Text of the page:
Ethical considerations - page 2

Doing my ethics paper and looking for input concerning ethical implications of treating or refusing to treat patients convicted of child sexual abuse, child rape and murder or other similarly... Read More

  1. by   jojotoo
    Quote from dboop
    Something I realized is that those people may be convicted, but sometimes you never know if you're treating someone who has committed the same acts but was never convicted or ever suspected in life. They say those people come in all forms - they look like the friendly grocer, your neighbor...sadly, there are many times family relatives commit these things to their own nieces and nephews. I know it's not a pleasant thought, but it is the reality.

    I know it must be hard to treat someone who you know has committed offensive acts that you feel strongly against, but I guess like some others said previously in this forum, they are there as patients to receive care, and we put ourselves at legal risk and have our ethics questioned as professionals if we don't treat them. I guess I can't speak for myself because I am not a nurse yet. I am applying to nursing schools and hoping I get in January (!)...I'm new here. A classmate who gave a talk about the importance for nurses to know how to deal with stress, told the class about this site - that it has forums to talk to others, and good for nurses to get support because it's a good way to handle stress.

    Thanks for reading. This was my first post.


    Welcome! And that was a well thought out post and something for us all to think about.


    :groupwelcome:
  2. by   Tweety
    I work in a trauma unit and we get these kinds of patients often, and I detach myself and care for them so they can get well and get to jail.

    I worked with a nurse that asked not to take care of a rape victum that was severely beaten because she herself was once raped years prior and couldn't deal with it.

    I fully support a nurse who on ethical or emotional levels can't give 100% to the patient.
  3. by   SmilingBluEyes
    I think it much more ethical to refuse if you know you cannot provide good care to a given person, under extenuating circumstances.......than to give poor or lousy care in the same situation. There ARE occasions where a nurse can or should refuse to care for a given patient, but those occasions are relatively rare. You are going to run across all kinds in your career as a nurse. You have to resolve to do your best in any case. But if it's going to be a huge ethical dilemma for you, it's probably better to try and switch assignments, if you possibly can.

    Just realize as a nurse, you will meet many kinds, many of whom you find utterly distasteful. It's a challenge we all face sooner or later.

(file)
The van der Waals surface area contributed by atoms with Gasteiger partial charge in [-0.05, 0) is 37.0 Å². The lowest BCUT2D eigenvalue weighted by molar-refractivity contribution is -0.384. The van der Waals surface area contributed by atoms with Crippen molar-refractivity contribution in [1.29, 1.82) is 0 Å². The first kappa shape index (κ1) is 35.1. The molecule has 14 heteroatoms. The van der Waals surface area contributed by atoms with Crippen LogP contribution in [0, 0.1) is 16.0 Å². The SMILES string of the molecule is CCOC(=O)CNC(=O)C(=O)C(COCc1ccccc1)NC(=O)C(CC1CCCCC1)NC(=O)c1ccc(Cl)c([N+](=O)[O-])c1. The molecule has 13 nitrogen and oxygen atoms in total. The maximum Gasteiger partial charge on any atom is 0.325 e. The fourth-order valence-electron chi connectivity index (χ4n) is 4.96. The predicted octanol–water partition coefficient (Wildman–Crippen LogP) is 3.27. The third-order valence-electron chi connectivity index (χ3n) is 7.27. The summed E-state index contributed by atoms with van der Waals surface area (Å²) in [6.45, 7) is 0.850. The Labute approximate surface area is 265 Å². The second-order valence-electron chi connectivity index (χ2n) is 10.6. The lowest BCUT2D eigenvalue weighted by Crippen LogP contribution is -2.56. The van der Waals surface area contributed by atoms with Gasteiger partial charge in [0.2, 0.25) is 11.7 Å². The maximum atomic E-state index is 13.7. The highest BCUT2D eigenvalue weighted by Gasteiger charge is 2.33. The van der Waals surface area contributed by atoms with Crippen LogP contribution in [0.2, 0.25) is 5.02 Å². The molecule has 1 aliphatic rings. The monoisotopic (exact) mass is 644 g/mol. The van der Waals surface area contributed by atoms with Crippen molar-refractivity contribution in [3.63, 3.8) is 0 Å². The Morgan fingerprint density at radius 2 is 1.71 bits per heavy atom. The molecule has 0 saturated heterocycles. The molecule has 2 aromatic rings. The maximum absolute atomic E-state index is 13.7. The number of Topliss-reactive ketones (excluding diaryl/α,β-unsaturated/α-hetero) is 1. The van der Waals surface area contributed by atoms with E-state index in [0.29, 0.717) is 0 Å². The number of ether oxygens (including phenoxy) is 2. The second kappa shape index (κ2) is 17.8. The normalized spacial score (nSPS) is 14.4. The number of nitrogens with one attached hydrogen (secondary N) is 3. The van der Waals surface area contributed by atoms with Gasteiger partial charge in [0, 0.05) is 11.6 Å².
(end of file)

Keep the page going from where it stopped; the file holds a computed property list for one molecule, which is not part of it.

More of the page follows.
4. by   Antikigirl
    Treat all patients to the best of your care no matter what...it is not our job to judge.

    When I was a preceptee working in a small ER, we had an emergency...a man with his throat cut. It was a mess and very hard to get him stablized and out for surgery. We did it...and half way through we were told that he was slit by the father of an infant...the guy I was treating raped her...an INFANT!!!!!!!!!! In fact...she was in the hospital a floor away!!!!!!!!!

    I didn't think about it...I just did my job...then dealt with this issue for many weeks after. Bottom line was that I was doing a job to assist in medical for a patient to the best of my ability...so therefore I must not judge, but do what my job tells me to do. I must deal with my own thoughts and feelings of the morals and ethics of this in my own time...

    He lived...was imprisoned...and that is all I know...

    I do not know about the infant...that was a 'need to know basis only" Wish someone thought of that when they told us why this guy was in there!!! UHGGGGGGGGG!
    Last edit by Antikigirl on Oct 3, '06
  5. by   globetrotter
    Hi TriageRN 34

    This was an exactly similar situation that made me ask my original question. Not knowing the circumstances surrounding the PT wounds would be helpful in the moment. Perhaps justice will be served in jail where child molesters aren't very welcomed. Thanks everyone for the thoughtful posts.
  6. by   purplemania
    does not matter what the other person does/says/looks like etc - what matters is your own bias. That is the real crux of the problem - trying to identify what you can/cannot tolerate and how to deal with that. I fall back on Orlando's dynamic nurse/patient relationship theory - you first have to determine your own role (function). Does it include behavior modification? If no, then do your job. If yes, then do your job.

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